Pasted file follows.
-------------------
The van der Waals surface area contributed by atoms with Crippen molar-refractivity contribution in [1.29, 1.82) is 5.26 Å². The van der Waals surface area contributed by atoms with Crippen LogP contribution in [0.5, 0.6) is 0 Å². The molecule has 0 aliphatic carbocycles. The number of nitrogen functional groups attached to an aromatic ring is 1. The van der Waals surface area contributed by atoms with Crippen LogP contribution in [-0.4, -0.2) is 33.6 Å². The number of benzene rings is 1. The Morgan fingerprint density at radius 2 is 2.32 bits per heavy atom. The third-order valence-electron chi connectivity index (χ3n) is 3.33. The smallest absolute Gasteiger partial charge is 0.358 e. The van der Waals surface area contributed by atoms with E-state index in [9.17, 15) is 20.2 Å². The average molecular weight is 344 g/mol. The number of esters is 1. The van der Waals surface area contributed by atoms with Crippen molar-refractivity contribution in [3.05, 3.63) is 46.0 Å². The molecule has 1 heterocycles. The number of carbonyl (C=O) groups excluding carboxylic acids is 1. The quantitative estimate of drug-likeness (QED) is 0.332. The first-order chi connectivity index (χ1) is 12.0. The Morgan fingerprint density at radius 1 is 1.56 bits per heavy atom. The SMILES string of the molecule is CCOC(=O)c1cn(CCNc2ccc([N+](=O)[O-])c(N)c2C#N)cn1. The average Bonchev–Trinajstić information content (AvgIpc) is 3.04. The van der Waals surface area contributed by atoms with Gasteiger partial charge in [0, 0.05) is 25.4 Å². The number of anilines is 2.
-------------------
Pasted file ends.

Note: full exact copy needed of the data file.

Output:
The van der Waals surface area contributed by atoms with Crippen molar-refractivity contribution in [1.29, 1.82) is 5.26 Å². The van der Waals surface area contributed by atoms with Crippen LogP contribution in [0.5, 0.6) is 0 Å². The molecule has 0 aliphatic carbocycles. The number of nitrogen functional groups attached to an aromatic ring is 1. The van der Waals surface area contributed by atoms with Crippen LogP contribution in [-0.4, -0.2) is 33.6 Å². The number of benzene rings is 1. The Morgan fingerprint density at radius 2 is 2.32 bits per heavy atom. The third-order valence-electron chi connectivity index (χ3n) is 3.33. The smallest absolute Gasteiger partial charge is 0.358 e. The van der Waals surface area contributed by atoms with E-state index in [9.17, 15) is 20.2 Å². The average molecular weight is 344 g/mol. The number of esters is 1. The van der Waals surface area contributed by atoms with Crippen molar-refractivity contribution in [3.05, 3.63) is 46.0 Å². The molecule has 1 heterocycles. The number of carbonyl (C=O) groups excluding carboxylic acids is 1. The quantitative estimate of drug-likeness (QED) is 0.332. The first-order chi connectivity index (χ1) is 12.0. The Morgan fingerprint density at radius 1 is 1.56 bits per heavy atom. The SMILES string of the molecule is CCOC(=O)c1cn(CCNc2ccc([N+](=O)[O-])c(N)c2C#N)cn1. The average Bonchev–Trinajstić information content (AvgIpc) is 3.04. The van der Waals surface area contributed by atoms with Gasteiger partial charge in [0, 0.05) is 25.4 Å². The number of anilines is 2.